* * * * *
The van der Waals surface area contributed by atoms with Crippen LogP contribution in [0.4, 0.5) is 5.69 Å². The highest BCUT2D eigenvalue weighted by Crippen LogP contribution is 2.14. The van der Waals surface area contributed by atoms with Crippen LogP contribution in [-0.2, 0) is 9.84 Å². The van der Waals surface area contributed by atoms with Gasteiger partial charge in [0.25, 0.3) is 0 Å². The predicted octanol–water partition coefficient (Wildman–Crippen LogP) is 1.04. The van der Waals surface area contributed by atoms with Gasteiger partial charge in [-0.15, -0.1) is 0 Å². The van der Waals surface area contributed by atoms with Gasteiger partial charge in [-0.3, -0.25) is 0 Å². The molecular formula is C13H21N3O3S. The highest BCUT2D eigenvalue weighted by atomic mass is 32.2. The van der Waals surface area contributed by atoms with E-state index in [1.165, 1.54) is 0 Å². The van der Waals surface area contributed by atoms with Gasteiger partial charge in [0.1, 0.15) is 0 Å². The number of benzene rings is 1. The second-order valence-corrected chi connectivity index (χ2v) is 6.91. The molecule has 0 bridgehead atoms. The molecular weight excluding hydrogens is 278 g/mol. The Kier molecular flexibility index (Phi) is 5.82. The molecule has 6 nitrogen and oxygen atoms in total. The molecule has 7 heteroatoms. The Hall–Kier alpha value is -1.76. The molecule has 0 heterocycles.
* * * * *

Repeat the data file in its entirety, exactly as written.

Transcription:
The van der Waals surface area contributed by atoms with Crippen LogP contribution in [0.4, 0.5) is 5.69 Å². The highest BCUT2D eigenvalue weighted by Crippen LogP contribution is 2.14. The van der Waals surface area contributed by atoms with Crippen LogP contribution in [-0.2, 0) is 9.84 Å². The van der Waals surface area contributed by atoms with Gasteiger partial charge in [0.25, 0.3) is 0 Å². The predicted octanol–water partition coefficient (Wildman–Crippen LogP) is 1.04. The van der Waals surface area contributed by atoms with Gasteiger partial charge in [-0.15, -0.1) is 0 Å². The van der Waals surface area contributed by atoms with Gasteiger partial charge in [-0.3, -0.25) is 0 Å². The molecular formula is C13H21N3O3S. The highest BCUT2D eigenvalue weighted by atomic mass is 32.2. The van der Waals surface area contributed by atoms with E-state index in [1.165, 1.54) is 0 Å². The van der Waals surface area contributed by atoms with Gasteiger partial charge in [0.1, 0.15) is 0 Å². The number of benzene rings is 1. The second-order valence-corrected chi connectivity index (χ2v) is 6.91. The molecule has 0 bridgehead atoms. The molecular weight excluding hydrogens is 278 g/mol. The Kier molecular flexibility index (Phi) is 5.82. The molecule has 6 nitrogen and oxygen atoms in total. The molecule has 7 heteroatoms. The Hall–Kier alpha value is -1.76. The molecule has 0 heterocycles.